EU Commission approves first RSV vaccine for infants

The European Commission has given the green light to Pfizer's Abrysvo, the first vaccine to protect the elderly as well as infants up to six months old against respiratory infections caused by RSV.

"As the autumn and winter seasons approach, this vaccine can help prevent serious RSV consequences in some of our most vulnerable citizens. This is particularly important for children, for whom RSV is a leading cause of hospitalisation in the EU," said EU Health commissioner Stella Kyriakides. She recommends that member states include the vaccine in national immunisation campaigns.

RSV, or respiratory syncytial virus, is a common respiratory infection in infants. The virus usually causes mild symptoms such as a runny nose or dry cough. Most people recover quickly, but in infants, the elderly, or people with lung or heart disease or diabetes, RSV infection can be serious and lead to pneumonia.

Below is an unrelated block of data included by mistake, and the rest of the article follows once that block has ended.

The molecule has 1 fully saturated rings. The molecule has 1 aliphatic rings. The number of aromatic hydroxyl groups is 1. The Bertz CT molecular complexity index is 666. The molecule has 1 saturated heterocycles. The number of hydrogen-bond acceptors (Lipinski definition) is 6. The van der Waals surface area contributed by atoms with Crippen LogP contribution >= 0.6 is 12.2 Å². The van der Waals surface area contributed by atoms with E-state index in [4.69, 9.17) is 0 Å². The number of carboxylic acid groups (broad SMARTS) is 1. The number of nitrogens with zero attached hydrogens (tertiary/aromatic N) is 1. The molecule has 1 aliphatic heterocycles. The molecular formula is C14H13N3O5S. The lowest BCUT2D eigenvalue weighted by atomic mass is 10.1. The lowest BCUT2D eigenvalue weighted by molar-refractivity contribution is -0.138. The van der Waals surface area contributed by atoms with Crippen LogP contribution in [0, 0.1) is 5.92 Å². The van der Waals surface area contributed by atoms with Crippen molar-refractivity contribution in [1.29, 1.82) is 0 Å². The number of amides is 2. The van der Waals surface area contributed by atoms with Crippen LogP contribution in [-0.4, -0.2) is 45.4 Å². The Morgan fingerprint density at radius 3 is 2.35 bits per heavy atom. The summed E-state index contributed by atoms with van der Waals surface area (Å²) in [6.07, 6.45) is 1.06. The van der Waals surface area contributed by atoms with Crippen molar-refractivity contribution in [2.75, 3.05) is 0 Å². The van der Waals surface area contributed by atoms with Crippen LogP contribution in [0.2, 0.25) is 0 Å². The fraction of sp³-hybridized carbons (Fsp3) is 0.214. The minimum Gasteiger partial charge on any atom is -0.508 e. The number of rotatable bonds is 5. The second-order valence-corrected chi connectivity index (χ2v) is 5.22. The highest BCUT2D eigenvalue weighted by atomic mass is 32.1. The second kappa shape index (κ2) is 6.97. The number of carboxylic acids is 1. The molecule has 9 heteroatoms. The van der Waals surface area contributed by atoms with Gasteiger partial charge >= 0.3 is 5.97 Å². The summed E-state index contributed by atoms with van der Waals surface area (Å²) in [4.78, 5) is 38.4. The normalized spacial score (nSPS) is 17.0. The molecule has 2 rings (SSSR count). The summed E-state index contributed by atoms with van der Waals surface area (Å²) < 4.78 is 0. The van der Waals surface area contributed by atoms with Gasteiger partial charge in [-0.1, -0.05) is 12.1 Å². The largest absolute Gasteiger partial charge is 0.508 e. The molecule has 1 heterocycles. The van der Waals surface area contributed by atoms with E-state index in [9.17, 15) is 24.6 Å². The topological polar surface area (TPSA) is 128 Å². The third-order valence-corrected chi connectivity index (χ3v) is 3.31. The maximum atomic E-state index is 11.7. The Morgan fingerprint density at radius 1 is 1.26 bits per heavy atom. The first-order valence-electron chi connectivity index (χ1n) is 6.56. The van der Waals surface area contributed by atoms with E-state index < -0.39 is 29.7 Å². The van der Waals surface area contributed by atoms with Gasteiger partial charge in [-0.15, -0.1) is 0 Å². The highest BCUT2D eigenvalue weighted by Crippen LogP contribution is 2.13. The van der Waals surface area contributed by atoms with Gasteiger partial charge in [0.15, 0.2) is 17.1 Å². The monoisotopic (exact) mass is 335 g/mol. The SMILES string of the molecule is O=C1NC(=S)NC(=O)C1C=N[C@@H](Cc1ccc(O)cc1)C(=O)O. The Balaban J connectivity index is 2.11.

"As the autumn and winter approach, this vaccine can help prevent serious RSV consequences in some of our most vulnerable citizens"

Abrysvo, a vaccine developed by pharmaceutical giant Pfizer, can protect infants from infection by vaccinating pregnant women. Earlier this week, US authorities also approved the vaccine. In June, the Commission already gave the green light to different RSV vaccine produced by British pharmaceutical company GSK, but this one is aimed at protecting older people, not babies.



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